The family cemetery is an iconic image from the 19th century and earlier throughout the U.S. and certainly on land homesteaded in Washington State.  Can you bury family members in a graveyard on your own property in this day and age?

A bill allowing the practice is alive in the Washington Legislature The Center Square reported HB1037 was approved by a vote of 95-0.

Rep. Jim Walsh, R-Aberdeen, the bill's main sponsor issued a statement after the unanimous passage "One of the great traditions of living in the West is the ability to bury your family, and when the time comes yourself, on land that you or your family owns".

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Walsh argues family cemeteries were commonplace in our state's history but the law is unclear as to whether it's legal.  He aims to clarify the RCW and "allow those long-held traditions to continue."

Washingtonians may not bury on their own property.

According to The Washington Funeral Resources and Education website, Washington state RCW68.20 states all burials must take place in an established cemetery. The RCW reads; It is unlawful for any corporation, copartnership, firm, trust, association, or individual to engage in or transact any of the businesses of a cemetery within this state except by means of a corporation duly organized for that purpose.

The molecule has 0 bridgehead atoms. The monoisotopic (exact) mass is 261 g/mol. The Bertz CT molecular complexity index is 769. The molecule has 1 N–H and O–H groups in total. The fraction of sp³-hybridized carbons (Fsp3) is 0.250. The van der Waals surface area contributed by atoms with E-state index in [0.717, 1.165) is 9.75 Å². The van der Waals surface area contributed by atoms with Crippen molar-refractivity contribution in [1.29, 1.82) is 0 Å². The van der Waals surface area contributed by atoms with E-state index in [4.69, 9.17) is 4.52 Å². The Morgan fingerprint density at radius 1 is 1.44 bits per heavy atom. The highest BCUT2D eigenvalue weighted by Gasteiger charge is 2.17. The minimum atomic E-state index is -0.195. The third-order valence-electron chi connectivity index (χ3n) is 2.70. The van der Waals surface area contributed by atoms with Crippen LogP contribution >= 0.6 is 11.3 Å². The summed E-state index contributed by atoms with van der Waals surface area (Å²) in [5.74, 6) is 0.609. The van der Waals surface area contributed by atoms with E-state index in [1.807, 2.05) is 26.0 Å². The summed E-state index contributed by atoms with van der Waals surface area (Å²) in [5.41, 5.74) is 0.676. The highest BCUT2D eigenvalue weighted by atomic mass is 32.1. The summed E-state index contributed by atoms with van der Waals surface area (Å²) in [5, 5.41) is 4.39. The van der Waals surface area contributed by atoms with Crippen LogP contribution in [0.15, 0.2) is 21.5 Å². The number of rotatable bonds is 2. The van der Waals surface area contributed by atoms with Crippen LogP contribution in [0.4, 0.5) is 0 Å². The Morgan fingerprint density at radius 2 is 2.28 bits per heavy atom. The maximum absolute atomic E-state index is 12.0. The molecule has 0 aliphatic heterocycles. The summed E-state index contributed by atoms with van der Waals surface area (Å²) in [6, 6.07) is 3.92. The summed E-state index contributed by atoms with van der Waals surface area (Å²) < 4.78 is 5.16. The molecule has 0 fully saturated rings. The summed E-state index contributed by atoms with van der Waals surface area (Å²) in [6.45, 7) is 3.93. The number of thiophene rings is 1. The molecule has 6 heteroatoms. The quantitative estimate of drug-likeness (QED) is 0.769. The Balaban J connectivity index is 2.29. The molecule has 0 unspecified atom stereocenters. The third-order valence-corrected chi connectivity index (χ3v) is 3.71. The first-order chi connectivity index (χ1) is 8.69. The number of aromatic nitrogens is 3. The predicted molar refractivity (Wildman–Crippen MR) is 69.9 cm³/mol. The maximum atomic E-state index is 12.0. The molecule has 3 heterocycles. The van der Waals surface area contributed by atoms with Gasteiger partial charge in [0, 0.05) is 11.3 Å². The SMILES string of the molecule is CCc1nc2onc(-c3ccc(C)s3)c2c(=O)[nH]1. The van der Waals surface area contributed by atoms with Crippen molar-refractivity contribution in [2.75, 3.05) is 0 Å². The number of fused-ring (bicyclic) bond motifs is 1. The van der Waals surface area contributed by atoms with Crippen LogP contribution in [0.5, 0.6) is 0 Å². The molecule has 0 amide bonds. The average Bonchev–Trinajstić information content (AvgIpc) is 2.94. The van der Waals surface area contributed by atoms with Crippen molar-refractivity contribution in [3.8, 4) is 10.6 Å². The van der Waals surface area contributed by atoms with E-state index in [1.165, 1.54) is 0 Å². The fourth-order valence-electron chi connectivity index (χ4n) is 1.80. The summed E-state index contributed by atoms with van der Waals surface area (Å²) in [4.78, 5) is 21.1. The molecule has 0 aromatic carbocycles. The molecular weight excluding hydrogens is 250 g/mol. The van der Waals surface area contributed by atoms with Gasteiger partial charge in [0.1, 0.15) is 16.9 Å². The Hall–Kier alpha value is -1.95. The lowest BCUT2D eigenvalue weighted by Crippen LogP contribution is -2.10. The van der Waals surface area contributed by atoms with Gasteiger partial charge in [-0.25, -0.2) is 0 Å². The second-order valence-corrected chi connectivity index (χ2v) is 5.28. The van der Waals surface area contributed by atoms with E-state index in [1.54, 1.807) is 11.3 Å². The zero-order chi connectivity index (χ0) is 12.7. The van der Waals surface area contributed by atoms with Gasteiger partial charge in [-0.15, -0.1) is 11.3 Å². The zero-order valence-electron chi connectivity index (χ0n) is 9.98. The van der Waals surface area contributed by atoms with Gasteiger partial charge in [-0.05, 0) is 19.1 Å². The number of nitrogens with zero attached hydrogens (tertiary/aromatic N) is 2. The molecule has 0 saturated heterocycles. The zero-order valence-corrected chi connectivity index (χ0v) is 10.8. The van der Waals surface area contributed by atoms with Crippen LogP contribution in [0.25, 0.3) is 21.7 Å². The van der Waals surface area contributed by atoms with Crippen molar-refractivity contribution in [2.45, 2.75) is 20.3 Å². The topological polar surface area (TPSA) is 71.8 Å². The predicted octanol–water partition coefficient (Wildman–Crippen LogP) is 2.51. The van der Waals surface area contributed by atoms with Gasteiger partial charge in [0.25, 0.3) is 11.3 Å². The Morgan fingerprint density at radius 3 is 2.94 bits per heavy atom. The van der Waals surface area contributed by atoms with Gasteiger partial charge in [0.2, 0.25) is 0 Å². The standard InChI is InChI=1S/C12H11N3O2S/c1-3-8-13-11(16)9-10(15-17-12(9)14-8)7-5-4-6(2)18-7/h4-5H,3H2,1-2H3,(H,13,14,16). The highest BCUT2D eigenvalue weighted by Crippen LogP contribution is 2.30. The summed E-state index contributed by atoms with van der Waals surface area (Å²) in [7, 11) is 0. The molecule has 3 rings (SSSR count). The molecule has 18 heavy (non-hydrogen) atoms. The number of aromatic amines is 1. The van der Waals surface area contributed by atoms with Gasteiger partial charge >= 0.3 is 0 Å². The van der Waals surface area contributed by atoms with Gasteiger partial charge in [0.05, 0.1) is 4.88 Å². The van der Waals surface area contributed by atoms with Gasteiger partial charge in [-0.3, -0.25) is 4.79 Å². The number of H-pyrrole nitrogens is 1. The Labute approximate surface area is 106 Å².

Washington's current law states burials must be handled by registered cemetery corporations so a burial in a family cemetery is difficult to accomplish.  Walsh's legislation requires property owners register the burial sites on their land make full disclosure when selling the property.

The bill does not allow property owners to go into the private cemetery business.  There are no limits on how to define "family."

The bill heads to the Senate for further consideration.

🪦 Tour One of Idaho's Oldest Cemeteries

Star Cemetery, Star, Idaho [Part I]

🗒️ Records from the City of Star report Star Cemetery was originally known as Home of the Peace Cemetery. But one of the most fascinating aspects of the cemetery are the storied souls laid to rest there.

🗺️ Interred within the hollowed grounds are frontiersmen and pioneers who died on the historical Oregon Trail around the year 1870. Veterans and prominent local families of yesterday can also be found there.


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